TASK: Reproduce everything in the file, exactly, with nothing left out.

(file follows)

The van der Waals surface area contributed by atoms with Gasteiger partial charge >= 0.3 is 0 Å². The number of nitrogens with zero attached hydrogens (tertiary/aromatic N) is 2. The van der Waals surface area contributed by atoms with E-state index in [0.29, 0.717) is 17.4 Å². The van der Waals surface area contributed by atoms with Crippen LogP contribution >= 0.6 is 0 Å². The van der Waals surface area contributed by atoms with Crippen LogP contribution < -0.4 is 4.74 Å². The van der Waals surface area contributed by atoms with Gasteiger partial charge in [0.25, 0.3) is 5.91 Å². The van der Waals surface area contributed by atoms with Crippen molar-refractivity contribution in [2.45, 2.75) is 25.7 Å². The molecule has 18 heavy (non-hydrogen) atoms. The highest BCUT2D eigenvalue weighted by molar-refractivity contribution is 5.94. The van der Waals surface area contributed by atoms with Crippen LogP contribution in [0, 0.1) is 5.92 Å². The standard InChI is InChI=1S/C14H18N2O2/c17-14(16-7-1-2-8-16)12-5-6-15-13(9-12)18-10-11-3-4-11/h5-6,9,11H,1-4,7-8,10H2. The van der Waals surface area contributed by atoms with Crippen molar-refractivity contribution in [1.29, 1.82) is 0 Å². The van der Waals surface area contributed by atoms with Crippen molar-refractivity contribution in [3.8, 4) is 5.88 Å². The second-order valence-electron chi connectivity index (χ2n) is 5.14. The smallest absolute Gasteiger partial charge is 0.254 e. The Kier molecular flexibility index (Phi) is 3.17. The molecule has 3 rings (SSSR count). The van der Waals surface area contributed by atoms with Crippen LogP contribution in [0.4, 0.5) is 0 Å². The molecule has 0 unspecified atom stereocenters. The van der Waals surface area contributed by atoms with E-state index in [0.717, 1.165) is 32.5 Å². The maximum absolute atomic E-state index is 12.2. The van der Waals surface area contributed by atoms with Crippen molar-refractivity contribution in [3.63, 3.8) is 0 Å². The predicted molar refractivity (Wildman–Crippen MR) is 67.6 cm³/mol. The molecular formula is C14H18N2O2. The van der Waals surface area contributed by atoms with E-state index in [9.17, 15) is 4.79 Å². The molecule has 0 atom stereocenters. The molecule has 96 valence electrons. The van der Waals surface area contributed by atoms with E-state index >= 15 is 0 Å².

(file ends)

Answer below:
The van der Waals surface area contributed by atoms with Gasteiger partial charge >= 0.3 is 0 Å². The number of nitrogens with zero attached hydrogens (tertiary/aromatic N) is 2. The van der Waals surface area contributed by atoms with E-state index in [0.29, 0.717) is 17.4 Å². The van der Waals surface area contributed by atoms with Crippen LogP contribution >= 0.6 is 0 Å². The van der Waals surface area contributed by atoms with Crippen LogP contribution < -0.4 is 4.74 Å². The van der Waals surface area contributed by atoms with Gasteiger partial charge in [0.25, 0.3) is 5.91 Å². The van der Waals surface area contributed by atoms with Crippen molar-refractivity contribution in [2.45, 2.75) is 25.7 Å². The molecule has 18 heavy (non-hydrogen) atoms. The highest BCUT2D eigenvalue weighted by molar-refractivity contribution is 5.94. The van der Waals surface area contributed by atoms with Crippen LogP contribution in [0, 0.1) is 5.92 Å². The standard InChI is InChI=1S/C14H18N2O2/c17-14(16-7-1-2-8-16)12-5-6-15-13(9-12)18-10-11-3-4-11/h5-6,9,11H,1-4,7-8,10H2. The van der Waals surface area contributed by atoms with Crippen molar-refractivity contribution in [1.29, 1.82) is 0 Å². The van der Waals surface area contributed by atoms with Crippen molar-refractivity contribution in [3.8, 4) is 5.88 Å². The second-order valence-electron chi connectivity index (χ2n) is 5.14. The smallest absolute Gasteiger partial charge is 0.254 e. The Kier molecular flexibility index (Phi) is 3.17. The molecule has 3 rings (SSSR count). The van der Waals surface area contributed by atoms with Crippen LogP contribution in [0.4, 0.5) is 0 Å². The molecule has 0 unspecified atom stereocenters. The van der Waals surface area contributed by atoms with E-state index in [0.717, 1.165) is 32.5 Å². The maximum absolute atomic E-state index is 12.2. The van der Waals surface area contributed by atoms with Crippen molar-refractivity contribution in [3.63, 3.8) is 0 Å². The predicted molar refractivity (Wildman–Crippen MR) is 67.6 cm³/mol. The molecular formula is C14H18N2O2. The van der Waals surface area contributed by atoms with E-state index in [9.17, 15) is 4.79 Å². The molecule has 0 atom stereocenters. The molecule has 96 valence electrons. The van der Waals surface area contributed by atoms with E-state index >= 15 is 0 Å².